HOUSTON, Texas (FinalCall.com) – Even during the recession, the rate of major crimes in America continues to drop according to preliminary FBI crime statistics but anti-violence advocates warn the figures should not lull the Black community to sleep.

“I’m always puzzled by these types of reports because it doesn’t represent what I’m constantly getting calls about in the Black community. We still have some serious problems and much work to do,” said Reginald Gordon of Operation Outreach OG-1, a Houston organization geared toward helping misguided youth.

“Gang violence hasn’t disappeared, we’re still having murders, our young people still dropping out of school and they don’t have jobs. Also, Texas reported last year that the state saw an influx of gang activity and drug trafficking from Mexico. How is crime down?” asked Mr. Gordon, a former gang member who served 19 years in prison.


The recent FBI report says the number of violent crimes–murder and non-negligent homicide, aggravated assault, forcible rape, and robbery–reported in the first six months of 2011 dropped 6.4 percent compared with the first six months of 2010. The number of property crimes dropped 3.7 percent in same time frame.

Murders declined 5.7 percent, and rapes fell 5.1 percent. Robbery declined 7.7 percent, and aggravated assault decreased 5.9 percent. By region, the largest decrease was in the Midwest (9.7 percent), followed by the West (6.6 percent), the South (5.8 percent) and the Northeast (3.6 percent).

“We should look at these kinds of reports as disinformation that only takes us off our guard and makes Black people think everything is fine when it is really not. They may say in the newspapers that crime is down but when I walk the streets, it’s not getting better,” Phillip Jackson, who heads the Black Star Project in Chicago, told The Final Call.

According to Mr. Jackson, at least 13 people were killed by gunfire in the Windy City during the Christmas week. “That’s more deaths in a week than the amount of soldiers killed the same week in Afghanistan. Let’s not drink the Kool-Aid and the false perceptions. We are at war,” he said.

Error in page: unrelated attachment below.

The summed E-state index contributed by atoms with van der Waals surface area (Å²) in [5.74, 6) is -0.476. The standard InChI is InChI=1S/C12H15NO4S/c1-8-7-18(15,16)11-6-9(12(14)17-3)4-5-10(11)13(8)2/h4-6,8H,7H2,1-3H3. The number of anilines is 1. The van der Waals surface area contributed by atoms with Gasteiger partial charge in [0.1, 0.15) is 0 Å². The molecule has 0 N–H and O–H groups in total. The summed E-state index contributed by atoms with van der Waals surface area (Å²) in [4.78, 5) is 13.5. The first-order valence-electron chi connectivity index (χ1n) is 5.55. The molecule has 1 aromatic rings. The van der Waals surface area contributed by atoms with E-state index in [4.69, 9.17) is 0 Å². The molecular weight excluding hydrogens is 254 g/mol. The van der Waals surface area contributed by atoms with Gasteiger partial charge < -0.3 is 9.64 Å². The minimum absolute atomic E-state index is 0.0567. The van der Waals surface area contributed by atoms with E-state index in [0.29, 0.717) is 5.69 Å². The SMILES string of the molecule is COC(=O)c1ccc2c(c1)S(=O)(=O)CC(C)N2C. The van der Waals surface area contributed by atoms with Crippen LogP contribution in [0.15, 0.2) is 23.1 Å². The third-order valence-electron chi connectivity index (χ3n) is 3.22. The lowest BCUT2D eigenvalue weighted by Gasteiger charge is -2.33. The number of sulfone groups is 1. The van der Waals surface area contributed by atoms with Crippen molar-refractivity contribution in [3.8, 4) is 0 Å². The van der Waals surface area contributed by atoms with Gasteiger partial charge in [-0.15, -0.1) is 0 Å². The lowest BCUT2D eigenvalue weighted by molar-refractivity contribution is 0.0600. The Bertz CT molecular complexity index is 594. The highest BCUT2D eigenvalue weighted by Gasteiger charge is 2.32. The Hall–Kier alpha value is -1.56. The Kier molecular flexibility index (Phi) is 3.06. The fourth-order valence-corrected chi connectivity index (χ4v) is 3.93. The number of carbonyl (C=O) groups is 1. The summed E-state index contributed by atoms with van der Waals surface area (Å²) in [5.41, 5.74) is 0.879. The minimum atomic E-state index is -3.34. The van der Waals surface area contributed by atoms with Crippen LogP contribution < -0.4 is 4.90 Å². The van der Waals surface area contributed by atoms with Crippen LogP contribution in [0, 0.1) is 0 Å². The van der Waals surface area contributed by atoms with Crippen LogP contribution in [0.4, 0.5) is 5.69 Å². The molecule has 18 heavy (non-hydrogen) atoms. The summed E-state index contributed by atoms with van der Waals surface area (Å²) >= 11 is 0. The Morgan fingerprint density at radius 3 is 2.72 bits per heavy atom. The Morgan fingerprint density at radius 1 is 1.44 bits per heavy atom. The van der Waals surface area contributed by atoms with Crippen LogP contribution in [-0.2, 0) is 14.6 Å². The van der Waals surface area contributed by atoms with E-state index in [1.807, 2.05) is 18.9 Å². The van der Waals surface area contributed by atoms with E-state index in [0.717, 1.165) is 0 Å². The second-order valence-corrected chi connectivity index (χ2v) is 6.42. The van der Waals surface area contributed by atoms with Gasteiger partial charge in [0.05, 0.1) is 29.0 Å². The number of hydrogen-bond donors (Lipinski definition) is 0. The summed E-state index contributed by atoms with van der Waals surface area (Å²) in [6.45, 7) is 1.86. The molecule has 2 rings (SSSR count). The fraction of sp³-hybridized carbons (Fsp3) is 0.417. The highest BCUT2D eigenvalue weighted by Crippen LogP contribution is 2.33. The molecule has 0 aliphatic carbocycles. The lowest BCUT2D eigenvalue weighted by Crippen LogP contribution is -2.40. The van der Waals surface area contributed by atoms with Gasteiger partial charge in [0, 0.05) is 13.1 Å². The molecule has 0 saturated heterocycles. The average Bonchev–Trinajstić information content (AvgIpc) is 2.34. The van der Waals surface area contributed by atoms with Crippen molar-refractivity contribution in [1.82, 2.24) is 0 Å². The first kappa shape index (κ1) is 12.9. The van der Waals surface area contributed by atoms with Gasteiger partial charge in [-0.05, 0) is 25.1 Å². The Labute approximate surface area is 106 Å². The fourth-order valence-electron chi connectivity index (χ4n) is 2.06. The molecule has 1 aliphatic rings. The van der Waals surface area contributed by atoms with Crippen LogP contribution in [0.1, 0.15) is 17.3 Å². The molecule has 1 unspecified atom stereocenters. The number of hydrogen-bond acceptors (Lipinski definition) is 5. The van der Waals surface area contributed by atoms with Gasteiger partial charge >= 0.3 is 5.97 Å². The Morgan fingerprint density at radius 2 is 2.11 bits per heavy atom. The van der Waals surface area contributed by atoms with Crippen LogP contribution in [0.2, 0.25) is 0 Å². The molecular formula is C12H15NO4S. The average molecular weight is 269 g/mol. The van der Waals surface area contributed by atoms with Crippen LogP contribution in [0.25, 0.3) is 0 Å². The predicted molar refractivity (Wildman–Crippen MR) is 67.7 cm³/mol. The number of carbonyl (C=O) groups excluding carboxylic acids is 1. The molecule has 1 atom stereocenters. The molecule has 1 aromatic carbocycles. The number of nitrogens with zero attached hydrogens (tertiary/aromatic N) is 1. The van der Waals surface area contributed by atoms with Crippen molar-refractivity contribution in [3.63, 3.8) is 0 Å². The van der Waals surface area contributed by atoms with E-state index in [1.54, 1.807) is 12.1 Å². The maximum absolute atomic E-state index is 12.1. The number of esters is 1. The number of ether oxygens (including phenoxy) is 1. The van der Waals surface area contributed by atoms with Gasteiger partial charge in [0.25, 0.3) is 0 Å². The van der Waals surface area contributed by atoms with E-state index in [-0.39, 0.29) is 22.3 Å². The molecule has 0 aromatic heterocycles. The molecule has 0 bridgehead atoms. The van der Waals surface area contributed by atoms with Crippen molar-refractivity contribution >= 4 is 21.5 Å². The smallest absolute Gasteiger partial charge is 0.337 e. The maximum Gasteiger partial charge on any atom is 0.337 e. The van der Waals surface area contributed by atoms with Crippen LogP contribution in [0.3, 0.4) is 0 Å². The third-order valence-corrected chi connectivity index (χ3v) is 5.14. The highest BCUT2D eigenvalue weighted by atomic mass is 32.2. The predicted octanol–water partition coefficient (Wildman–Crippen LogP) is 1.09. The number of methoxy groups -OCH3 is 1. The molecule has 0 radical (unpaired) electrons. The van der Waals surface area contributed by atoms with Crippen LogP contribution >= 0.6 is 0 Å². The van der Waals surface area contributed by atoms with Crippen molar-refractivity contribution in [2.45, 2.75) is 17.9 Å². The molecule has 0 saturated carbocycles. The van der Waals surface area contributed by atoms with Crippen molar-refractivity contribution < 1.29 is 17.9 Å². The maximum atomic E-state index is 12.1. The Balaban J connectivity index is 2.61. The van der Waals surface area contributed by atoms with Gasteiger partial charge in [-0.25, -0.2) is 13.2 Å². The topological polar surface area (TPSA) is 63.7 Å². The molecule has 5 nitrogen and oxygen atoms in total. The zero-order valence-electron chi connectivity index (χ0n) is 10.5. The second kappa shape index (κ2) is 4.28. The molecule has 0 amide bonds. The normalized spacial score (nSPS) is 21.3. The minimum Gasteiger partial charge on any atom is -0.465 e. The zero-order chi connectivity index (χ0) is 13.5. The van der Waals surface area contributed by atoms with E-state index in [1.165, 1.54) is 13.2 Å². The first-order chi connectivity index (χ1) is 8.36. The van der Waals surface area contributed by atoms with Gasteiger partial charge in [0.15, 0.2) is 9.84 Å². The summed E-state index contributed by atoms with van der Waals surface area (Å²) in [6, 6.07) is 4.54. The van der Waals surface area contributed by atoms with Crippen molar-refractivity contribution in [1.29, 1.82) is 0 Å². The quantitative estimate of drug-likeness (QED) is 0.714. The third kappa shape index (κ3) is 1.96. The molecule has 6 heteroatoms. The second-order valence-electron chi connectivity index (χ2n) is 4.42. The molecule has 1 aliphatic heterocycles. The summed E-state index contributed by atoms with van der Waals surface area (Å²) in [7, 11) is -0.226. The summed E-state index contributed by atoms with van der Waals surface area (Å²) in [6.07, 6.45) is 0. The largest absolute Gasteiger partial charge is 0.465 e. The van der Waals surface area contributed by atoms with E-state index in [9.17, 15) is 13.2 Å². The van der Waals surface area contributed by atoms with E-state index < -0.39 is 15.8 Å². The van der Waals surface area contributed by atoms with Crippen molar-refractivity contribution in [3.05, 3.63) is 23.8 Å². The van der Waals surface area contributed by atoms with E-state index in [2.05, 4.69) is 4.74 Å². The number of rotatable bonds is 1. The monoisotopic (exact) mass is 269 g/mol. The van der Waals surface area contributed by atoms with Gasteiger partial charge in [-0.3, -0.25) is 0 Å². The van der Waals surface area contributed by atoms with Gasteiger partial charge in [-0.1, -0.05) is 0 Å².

“When you look at some of the statistics, that decline might be just five or six less murders. At the start of 2012, we are already looking into five murders here,” Arthur “Silky Slim” Reed, CEO of Stop the Killing, Inc. in Baton Rouge, told The Final Call.

The FBI report, released in mid-December, does not provide any reason why the crime rate has dropped or offer a detailed breakdown by city or race.

“We don’t know the reasons for the drop in crime. This is just a preliminary report with figures we’ve received from over 16,000 law enforcement agencies. Crime varies from place to place,” said Bill Carter, of the FBI’s press office in Washington, D.C.

“We will release our comprehensive report this fall about the overall crime in America and it will include more details. However, we don’t provide reasons as to why crime drops. We usually refer that to academies and sociologists,” said Mr. Carter.

Houston Mayor Annise Parker and Houston Police Chief Charles McClelland Jr. announced Jan. 4 that preliminary police figures show Houston’s murder rate dropped 26.4 percent to 198 murders for 2011, the lowest since 1965.